It was about 5:15pm and there were some other early birds like us settling in but the crowds would not show up for hours. The first parade was heading out at 5:45pm from the relatively nearby section of the Garden District (e.g. not way out where many parades started). We had planned our arrival thinking that this parade would be at our zone in maybe an hour but when we asked more knowledgeable locals, we were told not to expect the parade in this zone before 7:30 or 8:00pm. It would be a long wait!
It was a very cold night (almost at freezing with the wind chill) so we tried to tuck into a somewhat sheltered spot. But with no chairs we ended up standing and freezing for hours. While I managed to duck into the hotel close to where we were settled in search of coffee, it was a long cold night.
Police cars and walking patrols come along the parade route periodically to keep the crowd back behind the lines. Your first sign that the parade is coming is when the Hydro truck comes along the path checking to make sure there are no low hanging wires that will catch on the floats.
We saw two back to back parades that first night (Babylon and Chaos). The parades were a mixture of: marching bands with cheerleaders, mascots on horse back, walkers carrying lit torches that often looked dangerously like they would set the walkers on fire, a few cars and a wide selection of themed floats.
The floats were colourful and generally well populated. The first parade from the Knights of Babylon had a fun set of floats. The second parade from Chaos had a large number of floats targeted with specific political messages – whether it was commentary on Bruce Jenner’s transformation, to parodies of the current Presidential candidates to worrisome messages about cyber security or the right to bear arms.
As the floats went by, the “throws” would be tossed to the crowds. While most of the throws were beads of all colours and sizes, some of the floats would periodically toss out more unique items. The people close to me caught bags, stuffed animals and a cool jester hat. On the first night, we came home with several dozen strings of beads, a half dozen doubloons, several plastic cups, a neon flashing ring and some stick on tattoos. Over the course of 8 days in New Orleans we would add t-shirts, a lighted sabre, multiple footballs and frisbees – and about 30 pounds of beads!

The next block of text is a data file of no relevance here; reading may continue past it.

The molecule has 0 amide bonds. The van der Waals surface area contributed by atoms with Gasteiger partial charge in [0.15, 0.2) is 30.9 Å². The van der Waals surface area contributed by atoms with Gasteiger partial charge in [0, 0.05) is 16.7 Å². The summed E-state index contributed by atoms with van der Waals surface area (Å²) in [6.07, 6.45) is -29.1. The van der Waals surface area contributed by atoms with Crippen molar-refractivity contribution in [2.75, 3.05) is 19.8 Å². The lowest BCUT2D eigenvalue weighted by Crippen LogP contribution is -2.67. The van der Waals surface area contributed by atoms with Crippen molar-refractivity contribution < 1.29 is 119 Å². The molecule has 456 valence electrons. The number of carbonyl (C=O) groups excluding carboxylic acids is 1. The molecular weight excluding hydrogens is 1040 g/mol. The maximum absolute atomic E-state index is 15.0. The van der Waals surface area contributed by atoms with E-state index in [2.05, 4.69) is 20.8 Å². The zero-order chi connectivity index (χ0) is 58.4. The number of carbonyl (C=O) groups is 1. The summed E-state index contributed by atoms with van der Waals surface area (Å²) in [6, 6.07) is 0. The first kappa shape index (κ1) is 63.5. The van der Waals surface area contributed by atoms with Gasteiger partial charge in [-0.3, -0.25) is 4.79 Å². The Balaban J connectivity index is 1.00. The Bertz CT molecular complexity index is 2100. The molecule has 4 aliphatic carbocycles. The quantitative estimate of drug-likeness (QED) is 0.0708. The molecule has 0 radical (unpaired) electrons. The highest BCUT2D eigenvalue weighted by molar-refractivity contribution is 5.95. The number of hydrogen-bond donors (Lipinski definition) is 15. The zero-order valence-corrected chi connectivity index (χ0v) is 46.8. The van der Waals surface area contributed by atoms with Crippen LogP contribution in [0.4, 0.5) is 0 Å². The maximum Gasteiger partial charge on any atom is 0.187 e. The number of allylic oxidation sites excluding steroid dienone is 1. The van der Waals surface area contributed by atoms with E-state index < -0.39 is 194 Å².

Be prepared for the crowd to go quite crazy when the floats went past. Despite the fact that the throws were largely cheap trinkets, everyone was jumping and shouting for the throws to come their way. There were a couple of people in the crowd who were quite energetic harvesters of throws that landed on the ground unclaimed. Since we had front row spots, we did quite well at catching the throws and I made sure to share my stash of beads with the older couple behind us who were not jumping or shouting.
We had really wanted to see the third Muses parade but when it hit 10:00pm and the parade was not even in sight, we decided that 5 hours of standing in the freezing temperatures was more than we could bear. We followed the 2nd parade as it travelled down St Charles until we broke off at Canal in search of our bus home. Our first parade had been exciting but we would come much better prepared for the next one.
But Don’t See Just One Parade
When we had first looked at the Mardi Gras Parade schedule during our 8 days in New Orleans and did some research on the celebration of Mardi Gras, we compiled a list of maybe 10 parades that we wanted to attend. It would not take us long before we knew how over-ambitious that plan might be. The parades took far longer than we had expected. If you did not book seating or have portable seats with you, it became a long time on your feet. We soon became less interested in adding to the growing mountain that was our bead collection although we were interested in the wide variety of things that did get thrown from the floats. But you should certainly experience a variety of different parades for different themes, different locations and day/night options.
Our second parade was the 50th anniversary of Endymion. It started out in mid-city so we decided to take the bus and see the parade closer to the start of the route. While we arrived 1.5 hours before the parade was set to begin, the crowds were all well set up along the parade route. We managed to find a spot with a good view but no place to sit. While I was prepared and would be warmer for this parade, we stood in that one spot for over 5 hours! There were parties going on all around us, at the houses that lined the route and in the parkette that ran along Orleans Street. With a 4:30pm start, families had set up spots with the children high in the chairs on the tops of ladders.